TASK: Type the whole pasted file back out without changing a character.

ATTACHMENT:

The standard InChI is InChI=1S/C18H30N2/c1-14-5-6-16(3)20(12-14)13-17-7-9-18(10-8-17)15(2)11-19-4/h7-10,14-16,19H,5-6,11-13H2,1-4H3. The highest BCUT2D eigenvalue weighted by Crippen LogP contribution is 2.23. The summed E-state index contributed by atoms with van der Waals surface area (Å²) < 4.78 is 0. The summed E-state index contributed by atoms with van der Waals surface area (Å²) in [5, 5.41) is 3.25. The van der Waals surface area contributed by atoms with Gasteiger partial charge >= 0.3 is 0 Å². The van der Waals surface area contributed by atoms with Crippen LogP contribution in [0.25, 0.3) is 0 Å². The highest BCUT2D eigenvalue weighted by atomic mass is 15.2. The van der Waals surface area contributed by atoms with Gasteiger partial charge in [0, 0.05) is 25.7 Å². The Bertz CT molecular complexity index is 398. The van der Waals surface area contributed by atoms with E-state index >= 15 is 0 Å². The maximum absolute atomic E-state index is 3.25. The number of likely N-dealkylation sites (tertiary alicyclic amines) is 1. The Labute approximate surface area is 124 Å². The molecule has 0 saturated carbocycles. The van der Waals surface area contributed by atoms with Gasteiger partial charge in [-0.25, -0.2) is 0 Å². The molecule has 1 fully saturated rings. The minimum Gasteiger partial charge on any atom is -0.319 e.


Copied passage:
The standard InChI is InChI=1S/C18H30N2/c1-14-5-6-16(3)20(12-14)13-17-7-9-18(10-8-17)15(2)11-19-4/h7-10,14-16,19H,5-6,11-13H2,1-4H3. The highest BCUT2D eigenvalue weighted by Crippen LogP contribution is 2.23. The summed E-state index contributed by atoms with van der Waals surface area (Å²) < 4.78 is 0. The summed E-state index contributed by atoms with van der Waals surface area (Å²) in [5, 5.41) is 3.25. The van der Waals surface area contributed by atoms with Gasteiger partial charge >= 0.3 is 0 Å². The van der Waals surface area contributed by atoms with Crippen LogP contribution in [0.25, 0.3) is 0 Å². The highest BCUT2D eigenvalue weighted by atomic mass is 15.2. The van der Waals surface area contributed by atoms with Gasteiger partial charge in [0, 0.05) is 25.7 Å². The Bertz CT molecular complexity index is 398. The van der Waals surface area contributed by atoms with E-state index >= 15 is 0 Å². The maximum absolute atomic E-state index is 3.25. The number of likely N-dealkylation sites (tertiary alicyclic amines) is 1. The Labute approximate surface area is 124 Å². The molecule has 0 saturated carbocycles. The van der Waals surface area contributed by atoms with Gasteiger partial charge in [-0.25, -0.2) is 0 Å². The molecule has 1 fully saturated rings. The minimum Gasteiger partial charge on any atom is -0.319 e.